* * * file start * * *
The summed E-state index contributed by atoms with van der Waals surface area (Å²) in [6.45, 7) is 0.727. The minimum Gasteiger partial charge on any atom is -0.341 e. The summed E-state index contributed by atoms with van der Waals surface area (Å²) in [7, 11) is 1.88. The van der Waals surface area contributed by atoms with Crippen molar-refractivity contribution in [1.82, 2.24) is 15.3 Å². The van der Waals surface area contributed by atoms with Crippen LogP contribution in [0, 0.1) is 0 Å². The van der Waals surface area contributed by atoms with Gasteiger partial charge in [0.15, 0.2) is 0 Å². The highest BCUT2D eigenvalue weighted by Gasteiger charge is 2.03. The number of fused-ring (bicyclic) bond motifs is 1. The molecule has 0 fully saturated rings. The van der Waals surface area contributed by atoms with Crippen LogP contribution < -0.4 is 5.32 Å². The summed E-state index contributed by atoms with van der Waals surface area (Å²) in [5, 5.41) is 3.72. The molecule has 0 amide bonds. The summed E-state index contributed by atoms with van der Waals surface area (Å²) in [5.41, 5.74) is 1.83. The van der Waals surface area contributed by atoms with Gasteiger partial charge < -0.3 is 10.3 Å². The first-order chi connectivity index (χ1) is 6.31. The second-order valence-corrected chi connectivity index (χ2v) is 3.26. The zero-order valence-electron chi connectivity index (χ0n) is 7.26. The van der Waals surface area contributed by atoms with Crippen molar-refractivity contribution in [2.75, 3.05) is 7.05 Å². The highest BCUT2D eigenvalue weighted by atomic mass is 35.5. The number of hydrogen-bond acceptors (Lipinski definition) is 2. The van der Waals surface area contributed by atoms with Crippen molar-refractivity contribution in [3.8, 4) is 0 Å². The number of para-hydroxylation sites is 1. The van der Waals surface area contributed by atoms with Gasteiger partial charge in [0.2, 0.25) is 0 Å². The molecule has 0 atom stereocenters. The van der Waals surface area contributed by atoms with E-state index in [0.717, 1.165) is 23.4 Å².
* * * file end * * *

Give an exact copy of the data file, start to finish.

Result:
The summed E-state index contributed by atoms with van der Waals surface area (Å²) in [6.45, 7) is 0.727. The minimum Gasteiger partial charge on any atom is -0.341 e. The summed E-state index contributed by atoms with van der Waals surface area (Å²) in [7, 11) is 1.88. The van der Waals surface area contributed by atoms with Crippen molar-refractivity contribution in [1.82, 2.24) is 15.3 Å². The van der Waals surface area contributed by atoms with Crippen LogP contribution in [0, 0.1) is 0 Å². The van der Waals surface area contributed by atoms with Gasteiger partial charge in [0.15, 0.2) is 0 Å². The highest BCUT2D eigenvalue weighted by Gasteiger charge is 2.03. The number of fused-ring (bicyclic) bond motifs is 1. The molecule has 0 fully saturated rings. The van der Waals surface area contributed by atoms with Crippen LogP contribution < -0.4 is 5.32 Å². The summed E-state index contributed by atoms with van der Waals surface area (Å²) in [5, 5.41) is 3.72. The molecule has 0 amide bonds. The summed E-state index contributed by atoms with van der Waals surface area (Å²) in [5.41, 5.74) is 1.83. The van der Waals surface area contributed by atoms with Gasteiger partial charge < -0.3 is 10.3 Å². The first-order chi connectivity index (χ1) is 6.31. The second-order valence-corrected chi connectivity index (χ2v) is 3.26. The zero-order valence-electron chi connectivity index (χ0n) is 7.26. The van der Waals surface area contributed by atoms with Crippen molar-refractivity contribution in [2.75, 3.05) is 7.05 Å². The highest BCUT2D eigenvalue weighted by atomic mass is 35.5. The number of hydrogen-bond acceptors (Lipinski definition) is 2. The van der Waals surface area contributed by atoms with Crippen molar-refractivity contribution in [3.8, 4) is 0 Å². The number of para-hydroxylation sites is 1. The van der Waals surface area contributed by atoms with Gasteiger partial charge in [0.2, 0.25) is 0 Å². The molecule has 0 atom stereocenters. The van der Waals surface area contributed by atoms with E-state index in [0.717, 1.165) is 23.4 Å².